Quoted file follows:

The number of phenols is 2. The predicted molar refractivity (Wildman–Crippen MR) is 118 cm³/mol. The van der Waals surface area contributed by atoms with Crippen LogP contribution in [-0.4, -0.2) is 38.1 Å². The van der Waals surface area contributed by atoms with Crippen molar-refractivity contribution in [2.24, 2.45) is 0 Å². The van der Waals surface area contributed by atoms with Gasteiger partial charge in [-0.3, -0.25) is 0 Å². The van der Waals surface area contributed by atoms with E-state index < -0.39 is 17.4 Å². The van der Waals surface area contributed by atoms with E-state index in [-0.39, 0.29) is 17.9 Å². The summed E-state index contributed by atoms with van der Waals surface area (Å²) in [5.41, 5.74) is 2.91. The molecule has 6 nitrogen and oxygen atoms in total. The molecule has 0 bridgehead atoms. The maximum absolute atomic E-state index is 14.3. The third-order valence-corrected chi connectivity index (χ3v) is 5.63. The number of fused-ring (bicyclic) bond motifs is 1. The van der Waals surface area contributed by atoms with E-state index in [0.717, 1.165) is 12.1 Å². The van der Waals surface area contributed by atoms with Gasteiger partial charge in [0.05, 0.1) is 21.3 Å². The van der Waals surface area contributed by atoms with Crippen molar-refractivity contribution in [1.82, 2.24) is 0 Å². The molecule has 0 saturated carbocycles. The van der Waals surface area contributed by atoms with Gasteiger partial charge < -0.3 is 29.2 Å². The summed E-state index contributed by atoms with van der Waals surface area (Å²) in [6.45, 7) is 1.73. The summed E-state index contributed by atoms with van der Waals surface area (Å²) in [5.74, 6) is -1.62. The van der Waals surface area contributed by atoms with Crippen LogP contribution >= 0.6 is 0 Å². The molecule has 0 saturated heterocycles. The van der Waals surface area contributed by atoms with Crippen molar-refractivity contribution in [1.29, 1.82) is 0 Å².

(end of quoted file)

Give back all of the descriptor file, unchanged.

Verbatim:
The number of phenols is 2. The predicted molar refractivity (Wildman–Crippen MR) is 118 cm³/mol. The van der Waals surface area contributed by atoms with Crippen LogP contribution in [-0.4, -0.2) is 38.1 Å². The van der Waals surface area contributed by atoms with Crippen molar-refractivity contribution in [2.24, 2.45) is 0 Å². The van der Waals surface area contributed by atoms with Gasteiger partial charge in [-0.3, -0.25) is 0 Å². The van der Waals surface area contributed by atoms with E-state index < -0.39 is 17.4 Å². The van der Waals surface area contributed by atoms with E-state index in [-0.39, 0.29) is 17.9 Å². The summed E-state index contributed by atoms with van der Waals surface area (Å²) in [5.41, 5.74) is 2.91. The molecule has 6 nitrogen and oxygen atoms in total. The molecule has 0 bridgehead atoms. The maximum absolute atomic E-state index is 14.3. The third-order valence-corrected chi connectivity index (χ3v) is 5.63. The number of fused-ring (bicyclic) bond motifs is 1. The van der Waals surface area contributed by atoms with E-state index in [0.717, 1.165) is 12.1 Å². The van der Waals surface area contributed by atoms with Gasteiger partial charge in [0.05, 0.1) is 21.3 Å². The van der Waals surface area contributed by atoms with Crippen molar-refractivity contribution in [1.82, 2.24) is 0 Å². The molecule has 0 saturated carbocycles. The van der Waals surface area contributed by atoms with Gasteiger partial charge < -0.3 is 29.2 Å². The summed E-state index contributed by atoms with van der Waals surface area (Å²) in [6.45, 7) is 1.73. The summed E-state index contributed by atoms with van der Waals surface area (Å²) in [5.74, 6) is -1.62. The van der Waals surface area contributed by atoms with Crippen LogP contribution >= 0.6 is 0 Å². The molecule has 0 saturated heterocycles. The van der Waals surface area contributed by atoms with Crippen molar-refractivity contribution in [1.29, 1.82) is 0 Å².